This work was supported by the Deanship of Scientific Research, King Faisal University, Saudi Arabia [grant number NA000112].

Institutional Review Board Statement

Not applicable.

Informed Consent Statement

Not applicable.

Data Availability Statement

The data presented in this study are contained within the article.


The authors acknowledge the Deanship of Scientific Research at King Faisal University for the support. The authors are also grateful to the Department of Pharmaceutical Sciences, Guru Jambheshwar University of Science and Technology, Hisar for providing the facility to prepare the manuscript.

Conflicts of Interest

The authors declare no conflict of interest.


CPclobetasol propionate
DUSPdual-specificity protein phosphate
DUSP-1dual-specificity protein phosphatase 1
GRglucocorticoid receptors
GREsglucocorticoid-responsive elements
Hsp90heat-shock protein 90
ICHInternational Conference on Harmonization
IL-1interleukin 1
IκBainhibitory nuclear factor-κBa
LCNCloaded lipid core nanocapsule
mRNAmessenger RNA
MTT3-(4,5-Dimethylthiazol-2-yl)-2,5-Diphenyltetrazolium bromide
NF-κbnuclear factor kappa-light-chain-enhancer
NLCsnanostructured lipid carriers
NTPDasenucleoside triphosphate phosphohydrolase
PdIpolydispersity index
PEPCKphosphoenolpyruvate carboxykinase
PLGApoly(lactic-co-glycolic acid)
SLNssolid lipid nanoparticles
TATtyrosine aminotransferase
US-FDAUnited States-Food and Drug Administration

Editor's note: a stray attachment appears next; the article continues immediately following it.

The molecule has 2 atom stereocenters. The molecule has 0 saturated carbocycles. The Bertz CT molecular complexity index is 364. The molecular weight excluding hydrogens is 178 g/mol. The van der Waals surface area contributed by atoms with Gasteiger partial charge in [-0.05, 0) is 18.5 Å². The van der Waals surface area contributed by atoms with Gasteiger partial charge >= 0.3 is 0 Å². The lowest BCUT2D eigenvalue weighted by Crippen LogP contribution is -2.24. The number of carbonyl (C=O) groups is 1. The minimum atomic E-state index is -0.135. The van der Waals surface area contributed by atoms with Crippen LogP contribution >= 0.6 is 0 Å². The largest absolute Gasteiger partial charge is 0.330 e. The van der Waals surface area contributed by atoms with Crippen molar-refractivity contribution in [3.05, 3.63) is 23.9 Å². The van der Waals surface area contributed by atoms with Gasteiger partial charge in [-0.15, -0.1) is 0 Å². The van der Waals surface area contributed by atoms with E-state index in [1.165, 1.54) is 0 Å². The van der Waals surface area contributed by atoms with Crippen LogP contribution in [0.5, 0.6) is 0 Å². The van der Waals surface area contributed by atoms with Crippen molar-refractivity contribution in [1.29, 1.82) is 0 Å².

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Figure 1. Novel cargos for clobetasol propionate delivery.
Figure 1. Novel cargos for clobetasol propionate delivery.
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Figure 2. Chemical structure of clobetasol propionate.
Figure 2. Chemical structure of clobetasol propionate.
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Figure 3. Mechanism of action of clobetasol propionate after topical application. GR—Glucocorticoid Receptor; TAT—tyrosine aminotransferase; PEPCK—phosphoenolpyruvate carboxykinase; β-AR—beta-adrenergic receptor; DUSP—dual-specificity protein phosphate; NF-κb—nuclear factor kappa-light-chain-enhancer;IL-1—interleukin 1; mRNA—messenger RNA.
Figure 3. Mechanism of action of clobetasol propionate after topical application. GR—Glucocorticoid Receptor; TAT—tyrosine aminotransferase; PEPCK—phosphoenolpyruvate carboxykinase; β-AR—beta-adrenergic receptor; DUSP—dual-specificity protein phosphate; NF-κb—nuclear factor kappa-light-chain-enhancer;IL-1—interleukin 1; mRNA—messenger RNA.
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Table 1. Novel formulations reported for clobetasol propionate since 2010.
Table 1. Novel formulations reported for clobetasol propionate since 2010.
Carrier SystemsFabrication MethodsEvaluationReferences
NanoemulsionsAqueous phase titration methodIn vivo anticontact dermatitis, anti-inflammatory, and irritation studies using Wistar rats[21]
Rich algal oil nanoemulsion gelAqueous phase titration methodIn vivo skin irritation, anti-inflammatory studies, and Nucleoside triphosphate phosphohydrolase activity of lymphocytes[22]
Nanoemulsion-loaded gelsSpontaneous emulsification methodCodelivery of CP and calcipotriol for the management of psoriasis with dermatokinetics and skin distribution[23]
Lipid-core nanocapsules, nanoemulsionsInterfacial deposition of the polymers, spontaneous emulsificationIn vivo efficacy against contact dermatitis and Nucleoside triphosphate phosphohydrolase activity of lymphocytes using female Wistar rats[24]
Chitin nanogelsControlled regeneration methodIn vitro and in vivo antipsoriatic studies with oxidative stress markers[7]
SLNsEmulsification–homogenization methodEx vivo diffusion study[25]
Nanostructured lipid carriersMicroemulsion techniqueCP accumulation in stratum corneum in porcine ear skin [26]